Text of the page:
Here’s the part that many people forget to do or just flat out avoid—food and symptom journaling.  That’s too bad, because it sure makes knowing how your food affects you (the point of this whole endeavor, I might add) much more obvious.  Make sure to record not only what you eat and drink at each meal and snack, but how you feel both physically and emotionally before, during and after your meal.  If you have any digestive symptoms after a meal, be sure to note how long afterward they occur.  This can give you or better yet, your health practitioner/nutritionist, a clue as to which part of the digestive tract needs support and which nutrients may be affected (which in turn affects you).  Make notes about the timing, consistency and color of your bowel movements as well.

4. Time to reintroduce

Once you’ve made it through your 21 day elimination phase and repeated your MSQ, it’s time to reintroduce–but not all at once.  Pick one food or food category, such as gluten, that you’ve eliminated and start there.  Have the best quality source of that food, such as organic couscous or whole-wheat sourdough bread for gluten, or organic grass-fed yogurt or kefir (a trusted raw milk source is best, although low-temperature pasteurized another option). Eat 2-3 servings over the course of only 1 day; then eat as you have been eating during the elimination phase for next 3 days, noting any symptoms that arise.  It is very important to continue with your food and symptom journaling.  If you have no symptoms, you are clear to have that food, although I would suggest continuing to have it in whole food, high quality form and rotating it in once every 2-3 days.  If you do note symptoms with reintroduction, avoid this food for 6 months before trying again.  You may find that after 6 months, your body is no longer reactive to this food, or you may find that you need to continue avoiding it for longer or indefinitely.  On the fifth day, introduce the next food in the same way, and so on.

As far as alcohol reintroduction is concerned, save it for last.  Have 1 serving, making sure that the drink you choose does not contain any foods or food compounds that you have decided to avoid, such as gluten in beer.  Avoid drinks made with commercial mixes and use only fresh, high quality ingredients for mixed drinks.  Note how you feel right away and over the next 3 days; however, remember to use alcohol sparingly if at all, due to its known negative effects on digestive health.  Alcohol and autoimmune has been explored in depth via the link here, and we recommend you read the post as a companion topic.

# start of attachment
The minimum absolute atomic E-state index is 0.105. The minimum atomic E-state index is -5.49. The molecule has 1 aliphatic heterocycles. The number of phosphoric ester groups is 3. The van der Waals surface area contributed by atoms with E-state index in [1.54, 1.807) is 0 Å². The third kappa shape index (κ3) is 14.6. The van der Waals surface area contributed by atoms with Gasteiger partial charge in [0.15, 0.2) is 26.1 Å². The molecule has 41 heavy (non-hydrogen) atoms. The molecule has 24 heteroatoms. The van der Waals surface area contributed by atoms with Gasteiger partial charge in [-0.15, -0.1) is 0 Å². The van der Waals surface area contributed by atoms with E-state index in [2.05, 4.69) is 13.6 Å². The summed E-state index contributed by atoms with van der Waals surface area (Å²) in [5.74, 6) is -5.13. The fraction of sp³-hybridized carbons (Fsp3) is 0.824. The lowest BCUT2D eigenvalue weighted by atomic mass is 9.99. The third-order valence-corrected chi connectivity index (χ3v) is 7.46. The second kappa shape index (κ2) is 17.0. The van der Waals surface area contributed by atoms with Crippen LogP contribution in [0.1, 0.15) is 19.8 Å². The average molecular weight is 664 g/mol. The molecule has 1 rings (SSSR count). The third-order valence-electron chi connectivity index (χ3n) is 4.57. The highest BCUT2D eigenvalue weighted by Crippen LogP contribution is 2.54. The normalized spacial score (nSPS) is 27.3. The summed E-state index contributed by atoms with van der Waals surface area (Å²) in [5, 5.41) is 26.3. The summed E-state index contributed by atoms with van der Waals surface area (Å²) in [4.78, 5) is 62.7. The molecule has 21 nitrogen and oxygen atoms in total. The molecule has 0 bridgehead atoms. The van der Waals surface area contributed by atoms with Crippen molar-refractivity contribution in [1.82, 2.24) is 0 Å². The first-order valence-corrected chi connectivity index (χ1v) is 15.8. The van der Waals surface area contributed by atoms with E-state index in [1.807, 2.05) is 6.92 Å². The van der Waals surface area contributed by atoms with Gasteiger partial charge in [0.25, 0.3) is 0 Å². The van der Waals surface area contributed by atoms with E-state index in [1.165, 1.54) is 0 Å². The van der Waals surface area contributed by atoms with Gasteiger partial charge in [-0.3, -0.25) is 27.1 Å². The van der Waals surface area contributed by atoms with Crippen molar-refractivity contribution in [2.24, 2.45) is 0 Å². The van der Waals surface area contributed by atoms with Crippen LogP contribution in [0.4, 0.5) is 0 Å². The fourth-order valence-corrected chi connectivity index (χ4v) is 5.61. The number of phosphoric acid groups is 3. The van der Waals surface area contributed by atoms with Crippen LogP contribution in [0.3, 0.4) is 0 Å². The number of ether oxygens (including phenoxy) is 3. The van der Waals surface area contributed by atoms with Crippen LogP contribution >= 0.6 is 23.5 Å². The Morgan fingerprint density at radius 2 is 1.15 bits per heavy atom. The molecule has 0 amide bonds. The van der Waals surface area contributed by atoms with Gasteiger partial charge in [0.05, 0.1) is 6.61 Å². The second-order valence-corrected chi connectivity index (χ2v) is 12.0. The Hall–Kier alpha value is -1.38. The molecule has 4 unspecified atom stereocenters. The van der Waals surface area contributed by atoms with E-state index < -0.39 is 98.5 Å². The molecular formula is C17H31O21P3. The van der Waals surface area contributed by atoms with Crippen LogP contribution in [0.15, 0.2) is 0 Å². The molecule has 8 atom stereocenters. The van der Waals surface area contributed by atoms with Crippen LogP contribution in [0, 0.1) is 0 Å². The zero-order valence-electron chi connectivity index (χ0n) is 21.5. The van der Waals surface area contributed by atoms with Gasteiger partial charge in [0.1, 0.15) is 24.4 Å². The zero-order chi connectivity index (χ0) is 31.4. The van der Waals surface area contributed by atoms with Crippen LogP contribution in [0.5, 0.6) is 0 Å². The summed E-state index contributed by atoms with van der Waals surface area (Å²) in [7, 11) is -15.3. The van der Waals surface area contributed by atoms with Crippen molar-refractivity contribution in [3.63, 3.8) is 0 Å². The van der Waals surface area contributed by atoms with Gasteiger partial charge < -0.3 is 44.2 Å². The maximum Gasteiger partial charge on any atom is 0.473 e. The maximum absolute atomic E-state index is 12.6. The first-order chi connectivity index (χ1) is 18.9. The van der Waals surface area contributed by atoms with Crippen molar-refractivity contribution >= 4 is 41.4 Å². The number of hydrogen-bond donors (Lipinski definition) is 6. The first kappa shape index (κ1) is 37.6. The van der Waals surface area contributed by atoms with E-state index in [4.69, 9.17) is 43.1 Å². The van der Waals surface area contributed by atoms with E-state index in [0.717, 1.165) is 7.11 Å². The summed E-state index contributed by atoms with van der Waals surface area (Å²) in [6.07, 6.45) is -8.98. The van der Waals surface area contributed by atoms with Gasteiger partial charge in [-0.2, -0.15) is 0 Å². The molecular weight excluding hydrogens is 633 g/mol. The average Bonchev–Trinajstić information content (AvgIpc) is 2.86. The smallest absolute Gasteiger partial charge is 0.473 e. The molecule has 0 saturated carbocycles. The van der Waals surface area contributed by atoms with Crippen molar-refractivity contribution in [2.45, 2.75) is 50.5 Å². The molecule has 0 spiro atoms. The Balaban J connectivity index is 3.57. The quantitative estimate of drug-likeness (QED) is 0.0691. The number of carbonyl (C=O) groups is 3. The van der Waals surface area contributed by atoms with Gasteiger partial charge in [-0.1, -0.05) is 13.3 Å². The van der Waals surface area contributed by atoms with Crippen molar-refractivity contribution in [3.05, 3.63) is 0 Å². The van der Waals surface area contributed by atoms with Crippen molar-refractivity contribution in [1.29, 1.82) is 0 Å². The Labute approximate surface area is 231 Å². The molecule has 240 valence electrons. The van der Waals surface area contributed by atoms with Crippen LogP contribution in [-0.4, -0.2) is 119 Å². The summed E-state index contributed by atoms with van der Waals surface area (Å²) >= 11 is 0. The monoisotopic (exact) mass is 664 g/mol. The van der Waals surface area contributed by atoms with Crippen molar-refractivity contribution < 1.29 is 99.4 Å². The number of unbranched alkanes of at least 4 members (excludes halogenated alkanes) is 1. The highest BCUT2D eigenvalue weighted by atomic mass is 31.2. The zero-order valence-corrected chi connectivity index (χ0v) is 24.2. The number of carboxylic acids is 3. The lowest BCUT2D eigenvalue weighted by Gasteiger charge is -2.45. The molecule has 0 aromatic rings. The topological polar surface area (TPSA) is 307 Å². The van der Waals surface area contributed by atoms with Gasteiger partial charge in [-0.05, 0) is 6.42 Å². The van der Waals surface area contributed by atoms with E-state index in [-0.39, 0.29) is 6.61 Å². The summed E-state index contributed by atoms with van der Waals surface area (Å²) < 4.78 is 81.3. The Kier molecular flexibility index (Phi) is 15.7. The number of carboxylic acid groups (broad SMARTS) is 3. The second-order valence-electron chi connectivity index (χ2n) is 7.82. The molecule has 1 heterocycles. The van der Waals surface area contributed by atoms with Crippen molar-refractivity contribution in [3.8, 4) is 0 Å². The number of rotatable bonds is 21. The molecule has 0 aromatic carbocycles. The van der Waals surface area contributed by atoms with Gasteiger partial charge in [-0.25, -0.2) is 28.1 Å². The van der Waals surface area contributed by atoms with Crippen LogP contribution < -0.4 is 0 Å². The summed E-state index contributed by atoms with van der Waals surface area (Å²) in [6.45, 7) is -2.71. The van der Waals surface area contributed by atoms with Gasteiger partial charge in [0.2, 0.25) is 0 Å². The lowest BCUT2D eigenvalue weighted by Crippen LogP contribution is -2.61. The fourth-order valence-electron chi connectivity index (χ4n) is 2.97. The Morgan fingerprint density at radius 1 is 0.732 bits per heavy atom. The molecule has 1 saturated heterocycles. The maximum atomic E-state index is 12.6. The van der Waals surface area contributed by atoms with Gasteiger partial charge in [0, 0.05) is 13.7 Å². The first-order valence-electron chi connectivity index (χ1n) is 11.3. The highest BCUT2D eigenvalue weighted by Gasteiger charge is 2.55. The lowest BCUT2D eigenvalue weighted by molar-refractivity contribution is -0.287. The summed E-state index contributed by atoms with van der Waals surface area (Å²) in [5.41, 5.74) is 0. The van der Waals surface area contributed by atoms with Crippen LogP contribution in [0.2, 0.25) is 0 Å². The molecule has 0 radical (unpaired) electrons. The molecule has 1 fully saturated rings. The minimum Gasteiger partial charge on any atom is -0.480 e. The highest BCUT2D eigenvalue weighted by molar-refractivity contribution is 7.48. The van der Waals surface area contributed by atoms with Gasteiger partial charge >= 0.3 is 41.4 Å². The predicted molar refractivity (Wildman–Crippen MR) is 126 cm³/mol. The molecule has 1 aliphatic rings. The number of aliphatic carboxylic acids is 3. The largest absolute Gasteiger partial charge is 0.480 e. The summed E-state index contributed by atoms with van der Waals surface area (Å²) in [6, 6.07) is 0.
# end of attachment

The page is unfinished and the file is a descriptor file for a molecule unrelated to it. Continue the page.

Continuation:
If you are diligent with your food and symptom tracking, it should take no longer than 5-7 days to reintroduce each food.  This means that you should be finished with your elimination diet in anywhere from 4-6 weeks.  Piece of cake!  Just make sure all of the ingredients in said cake are approved by your immune system.

Need some guidance?

I recommend this affordable and convenient, step-by-step elimination diet program from Whole Life Nutrition:


About the Author
Angie King-Nosseir MS, RD is an Integrative and Functional Registered Dietitian, with a passion for walking with people along their path toward health transformation. Angie has a Master’s degree in Nutrition, is a Certified LEAP Therapist, corporate wellness health coach, freelance nutrition and wellness writer, and certified yoga instructor. She is trained in Functional Nutrition and Medicine through the Institute for Functional Medicine and in Food as Medicine through the Center for Mind-Body Medicine.

This blog post was originally published by, written by Angie King-Nosseir, and first published on Sep 28, 2014.

This post contains the opinions of the author. Autoimmune Association is not a medical practice and does not provide medical advice, diagnosis, or treatment. It is your responsibility to seek diagnosis, treatment, and advice from qualified providers based on your condition and particular circumstances. Autoimmune Association does not endorse nor recommend any products, practices, treatment methods, tests, physicians, service providers, procedures, clinical trials, opinions or information available on this website. Your use of the website is subject to our Privacy Policy.